Israel Boycott, For Once, the Yes Men Say No
Published on Wednesday, July 1, 2009 by

For Once, the Yes Men Say No

by Andy Bichlbaum & Mike Bonanno

The Yes Men, co-directors of the new award-winning documentary film The Yes Men Fix the World, have decided to withdraw their film from the Jerusalem International Film Festival, in support of the Boycott, Divestment and Sanctions campaign:

Dear Friends at the Jerusalem Film Festival,

We regret to say that we have taken the hard decision to withdraw our film, “The Yes Men Fix the World,” from the Jerusalem Film Festival in solidarity with the Boycott, Divestment and Sanctions campaign (
This decision does not come easily, as we realize that the festival opposes the policies of the State of Israel, and we have no wish to punish progressives who deplore the state-sponsored violence committed in their name.
This decision does not come easily, as we feel a strong affinity with many people in Israel, sharing with them our Jewish roots, as well as the trauma of the Holocaust, in which both our grandfathers died. Andy lived in Jerusalem for a year long ago, can still get by in Hebrew, and counts several friends there. And Mike has always wanted to connect with the roots of his culture.
But despite all our feelings, we cannot abandon our mission as activists. In the 1980s, there was a call from the people of South Africa to artists and others to boycott that regime, and it helped end apartheid there. Today, there is a clear call for a boycott from Palestinian civil society. Obeying it is our only hope, as filmmakers and activists, of helping put pressure on the Israeli government to comply with international law.
It is painful to do this. But it is even more painful to hear Israeli policies described as “fascist” – not just from the ill-informed and the clueless, not just from the usual anti-semitic morons, but from well-informed Jewish activists within Israel. They know what they’re talking about, and it’s painful to think that they could be right.
As we’re sure you know and deplore, the Israeli government has recently authorized the construction of new units in an illegal West Bank outpost – one that is illegal even according to Israeli law. On Monday, nine Palestinians were injured as Israeli authorities demolished their East Jerusalem home. Tuesday, the Israeli navy stopped a ship from delivering medicine, toys, and other humanitarian relief to Gaza, and detained over twenty foreign peace activists, including a Nobel Peace laureate. Meanwhile, a UN commission was in Gaza investigating much worse abuses committed early this year.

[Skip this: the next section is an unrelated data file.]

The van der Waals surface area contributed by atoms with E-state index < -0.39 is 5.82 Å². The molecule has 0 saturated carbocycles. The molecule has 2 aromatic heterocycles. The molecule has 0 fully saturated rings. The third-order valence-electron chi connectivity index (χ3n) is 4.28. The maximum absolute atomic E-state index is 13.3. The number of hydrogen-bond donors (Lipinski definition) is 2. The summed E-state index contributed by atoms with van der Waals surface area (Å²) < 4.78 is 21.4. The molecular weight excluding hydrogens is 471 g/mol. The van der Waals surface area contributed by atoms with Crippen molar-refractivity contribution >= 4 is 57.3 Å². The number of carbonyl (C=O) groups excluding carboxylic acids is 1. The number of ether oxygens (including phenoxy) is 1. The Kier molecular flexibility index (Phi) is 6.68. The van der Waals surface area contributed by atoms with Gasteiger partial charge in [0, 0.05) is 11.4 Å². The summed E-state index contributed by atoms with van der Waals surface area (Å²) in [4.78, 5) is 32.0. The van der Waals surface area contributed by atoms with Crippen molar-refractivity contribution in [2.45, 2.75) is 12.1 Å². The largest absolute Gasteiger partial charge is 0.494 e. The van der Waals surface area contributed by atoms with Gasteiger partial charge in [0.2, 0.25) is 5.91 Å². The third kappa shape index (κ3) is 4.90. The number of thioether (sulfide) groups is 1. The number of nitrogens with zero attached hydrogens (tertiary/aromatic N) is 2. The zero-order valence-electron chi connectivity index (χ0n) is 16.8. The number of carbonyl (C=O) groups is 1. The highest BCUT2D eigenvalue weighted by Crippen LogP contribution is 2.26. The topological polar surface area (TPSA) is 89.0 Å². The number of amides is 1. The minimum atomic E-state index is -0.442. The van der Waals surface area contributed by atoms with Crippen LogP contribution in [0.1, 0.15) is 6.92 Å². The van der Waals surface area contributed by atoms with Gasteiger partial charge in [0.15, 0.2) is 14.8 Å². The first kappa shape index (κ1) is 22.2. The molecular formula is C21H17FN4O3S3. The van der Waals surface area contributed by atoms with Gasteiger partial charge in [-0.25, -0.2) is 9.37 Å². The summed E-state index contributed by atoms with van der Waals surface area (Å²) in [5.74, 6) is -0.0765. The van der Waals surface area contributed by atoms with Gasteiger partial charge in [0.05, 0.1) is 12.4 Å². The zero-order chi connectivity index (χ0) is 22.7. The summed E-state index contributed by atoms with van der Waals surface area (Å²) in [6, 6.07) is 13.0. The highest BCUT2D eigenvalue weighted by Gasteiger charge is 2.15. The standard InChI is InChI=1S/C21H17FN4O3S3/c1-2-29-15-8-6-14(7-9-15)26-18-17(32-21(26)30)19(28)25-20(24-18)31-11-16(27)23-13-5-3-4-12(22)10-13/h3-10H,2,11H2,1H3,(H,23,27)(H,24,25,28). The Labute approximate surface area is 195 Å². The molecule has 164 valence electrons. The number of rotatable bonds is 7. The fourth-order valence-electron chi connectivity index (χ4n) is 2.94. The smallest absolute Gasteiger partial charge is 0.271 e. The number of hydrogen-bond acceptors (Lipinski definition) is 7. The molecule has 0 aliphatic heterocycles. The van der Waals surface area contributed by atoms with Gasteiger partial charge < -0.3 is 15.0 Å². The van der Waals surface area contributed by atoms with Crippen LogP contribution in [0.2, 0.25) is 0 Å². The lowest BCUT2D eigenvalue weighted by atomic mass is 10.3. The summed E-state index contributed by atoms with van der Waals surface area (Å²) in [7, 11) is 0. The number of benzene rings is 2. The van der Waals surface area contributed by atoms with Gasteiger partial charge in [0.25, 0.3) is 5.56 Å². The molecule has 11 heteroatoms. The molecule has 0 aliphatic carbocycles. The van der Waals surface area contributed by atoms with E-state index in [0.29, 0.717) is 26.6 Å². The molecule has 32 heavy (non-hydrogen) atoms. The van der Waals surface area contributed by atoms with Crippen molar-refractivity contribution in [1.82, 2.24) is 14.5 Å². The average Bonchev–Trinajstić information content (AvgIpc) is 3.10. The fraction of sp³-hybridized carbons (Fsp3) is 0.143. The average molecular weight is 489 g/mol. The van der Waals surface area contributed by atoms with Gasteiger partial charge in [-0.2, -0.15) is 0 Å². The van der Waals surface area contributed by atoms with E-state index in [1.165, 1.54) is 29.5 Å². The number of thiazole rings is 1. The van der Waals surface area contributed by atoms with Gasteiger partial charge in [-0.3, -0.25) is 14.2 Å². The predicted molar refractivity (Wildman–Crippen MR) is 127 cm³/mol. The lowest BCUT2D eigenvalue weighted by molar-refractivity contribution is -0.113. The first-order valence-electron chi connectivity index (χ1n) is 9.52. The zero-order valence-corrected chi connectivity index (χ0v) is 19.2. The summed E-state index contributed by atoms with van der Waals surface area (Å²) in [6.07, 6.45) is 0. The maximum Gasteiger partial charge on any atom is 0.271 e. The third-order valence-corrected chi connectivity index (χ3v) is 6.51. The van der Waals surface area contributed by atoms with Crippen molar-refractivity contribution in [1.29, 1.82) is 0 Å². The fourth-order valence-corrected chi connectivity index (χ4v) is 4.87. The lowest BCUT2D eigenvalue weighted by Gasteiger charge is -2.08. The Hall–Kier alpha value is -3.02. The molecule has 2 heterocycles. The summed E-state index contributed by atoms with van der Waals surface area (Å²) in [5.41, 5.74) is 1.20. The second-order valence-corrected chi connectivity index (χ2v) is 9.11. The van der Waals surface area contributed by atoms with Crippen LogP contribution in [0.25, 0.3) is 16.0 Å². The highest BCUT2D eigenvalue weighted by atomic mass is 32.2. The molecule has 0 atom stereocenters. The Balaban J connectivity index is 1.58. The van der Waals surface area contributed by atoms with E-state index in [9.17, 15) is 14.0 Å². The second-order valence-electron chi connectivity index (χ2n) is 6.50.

Whatever words are applied to such actions, our film mustn’t help lend an aura of normalcy to a state that makes these decisions. For us, that’s the bottom line.
There is certainly another way to do things in Israel/Palestine, and that is what we must fight for, however feeble our means. As for our film, there is another way for it to be seen in Israel… and in Palestine, so that the people most in need of comic relief, who would never have been able to see it at the Jerusalem Film Festival anyhow, will be able to see it too. Within the next few months, we will make this happen.
To those who want to see our film, savlanut and sabir (patience)! And for all the rest of us, a little LESS patience, please.
L’shanah haba’ah beyerushalayim,
Andy and Mike
The Yes Men

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Catholic college excludes Muslim woman who refused to remove veil

Catholic college excludes Muslim woman who refused to remove veil

Two pupils and their teacher were ordered to remove their face veils before they could make an official visit to a Roman Catholic school. The party were from an Islamic school in Great Harwood, Lancs and were visiting St Mary’s College in nearby Blackburn, which was staging its annual open day.

The two schoolgirls agreed to take off their niqab veils. However, their teacher refused and was taken into an office at the sixth form college and told she would not be allowed on the premises.

St Mary’s College yesterday defended the move, claiming that staff had requested that the trio remove the traditional Islamic veils because they are against the school’s dress policy.

Its principal Kevin McMahon said: “At the start of one of our ‘taster days’ for prospective students last week, some visitors did arrive wearing the veil. When the policy was explained to them, all except one were willing to remove it. This lady – a member of staff at the school – refused, and opted to leave the premises.”